In my recent letter, in reply to Mr.—, I promised to...

Sevenoaks (Eng.) Chronicle

In my recent letter, in reply to Mr.—, I promised to explain, with your permission, some of the many things another clergyman wanted to know. At the same time I cannot possibly cover all this critic's ground, for I have preference, as I think I have shown, for making good my contentions as I go on, instead of filling columns with assertions and questions on every theological problem which has perplexed human intelligence,—from Gnosticism to Arianism, and from Christian healing to the atonement.

This clergyman, for instance, refers casually to the atonement, as if it was a doctrine on which orthodox theology was united. Of course it is nothing of the sort. A distinguished member of the critic's own church not long ago stated, in an orthodox journal, no less than four modern views, as he termed them, of this dogma, for the purpose of adding a fifth one of his own. It is a little unreasonable, I cannot help thinking, of Mr.— to demand from me whether Christian Scientists agree with the orthodox teaching of the atonement, when I am perfectly certain he cannot tell me what that teaching is.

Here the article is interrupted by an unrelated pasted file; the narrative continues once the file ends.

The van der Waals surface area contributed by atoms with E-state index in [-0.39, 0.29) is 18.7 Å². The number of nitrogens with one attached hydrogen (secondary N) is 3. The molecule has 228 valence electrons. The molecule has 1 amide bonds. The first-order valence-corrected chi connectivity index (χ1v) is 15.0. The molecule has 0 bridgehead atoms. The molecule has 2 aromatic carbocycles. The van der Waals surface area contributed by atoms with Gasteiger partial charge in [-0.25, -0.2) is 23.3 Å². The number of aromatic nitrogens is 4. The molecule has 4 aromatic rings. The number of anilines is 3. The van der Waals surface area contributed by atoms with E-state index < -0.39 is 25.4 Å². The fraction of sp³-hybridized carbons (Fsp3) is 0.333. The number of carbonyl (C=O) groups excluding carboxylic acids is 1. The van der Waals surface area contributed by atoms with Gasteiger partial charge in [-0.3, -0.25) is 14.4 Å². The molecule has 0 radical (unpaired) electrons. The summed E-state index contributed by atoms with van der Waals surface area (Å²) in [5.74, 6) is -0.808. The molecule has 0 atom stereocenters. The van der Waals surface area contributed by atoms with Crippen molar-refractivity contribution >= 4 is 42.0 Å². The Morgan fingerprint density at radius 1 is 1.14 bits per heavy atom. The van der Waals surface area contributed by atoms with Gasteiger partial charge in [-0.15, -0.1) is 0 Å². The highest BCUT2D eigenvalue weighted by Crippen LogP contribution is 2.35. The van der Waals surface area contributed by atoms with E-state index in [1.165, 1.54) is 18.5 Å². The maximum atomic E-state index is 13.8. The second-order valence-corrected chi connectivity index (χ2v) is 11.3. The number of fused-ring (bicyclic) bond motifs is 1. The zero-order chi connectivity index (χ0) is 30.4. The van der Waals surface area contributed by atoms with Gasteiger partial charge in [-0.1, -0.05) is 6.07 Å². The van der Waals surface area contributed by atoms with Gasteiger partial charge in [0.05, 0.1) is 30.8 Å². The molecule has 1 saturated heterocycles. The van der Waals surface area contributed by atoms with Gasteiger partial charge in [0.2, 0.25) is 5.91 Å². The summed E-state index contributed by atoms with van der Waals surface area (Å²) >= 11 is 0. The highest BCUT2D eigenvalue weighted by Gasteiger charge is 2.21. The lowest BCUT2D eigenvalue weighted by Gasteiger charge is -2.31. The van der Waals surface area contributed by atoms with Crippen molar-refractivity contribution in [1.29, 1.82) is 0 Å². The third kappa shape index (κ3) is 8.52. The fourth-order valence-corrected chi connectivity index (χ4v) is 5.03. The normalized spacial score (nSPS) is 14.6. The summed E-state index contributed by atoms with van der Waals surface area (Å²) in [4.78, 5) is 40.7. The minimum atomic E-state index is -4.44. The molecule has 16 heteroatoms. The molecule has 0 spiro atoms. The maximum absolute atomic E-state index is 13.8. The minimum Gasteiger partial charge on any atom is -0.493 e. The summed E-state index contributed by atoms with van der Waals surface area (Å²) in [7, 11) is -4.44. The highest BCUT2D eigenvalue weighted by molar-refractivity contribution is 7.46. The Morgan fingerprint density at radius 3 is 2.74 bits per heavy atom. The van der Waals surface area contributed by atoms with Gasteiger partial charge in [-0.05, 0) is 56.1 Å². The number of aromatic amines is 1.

The critic's first point, he says, is that there were heresies, such as Gnosticism, in the early church, to which Christian Science is akin; that these heresies were condemned by the church from the time of the apostle John; and that my reference to the Covenanters has nothing to do with them. I have already had to show another critic that the trinity never was adopted by the church as a dogma until the fourth century, and that therefore he was a little premature in claiming it as primitive church teaching, especially as, in the interim, Arianism had received papal sanction. I must now impress upon Mr.—that Gnosticism, which by the by is the antithesis of Christian Science, was a product of the second century, so that it can scarcely have been denounced by "the beloved disciple." Dates are dates after all. While what I said about the Covenanters was, that the persecution of them was one of the later examples of the intolerance of the human mind, always trying to prove every one a heretic or a schismatic who does not agree with it. The Covenanters were only one link in a chain of illustrations I used in support of this. I can assure him I never imagined there was any connection between Gnostics and Covenanters. The latter were quite as convinced of the inviolability of the evidence of their senses as the critic himself.

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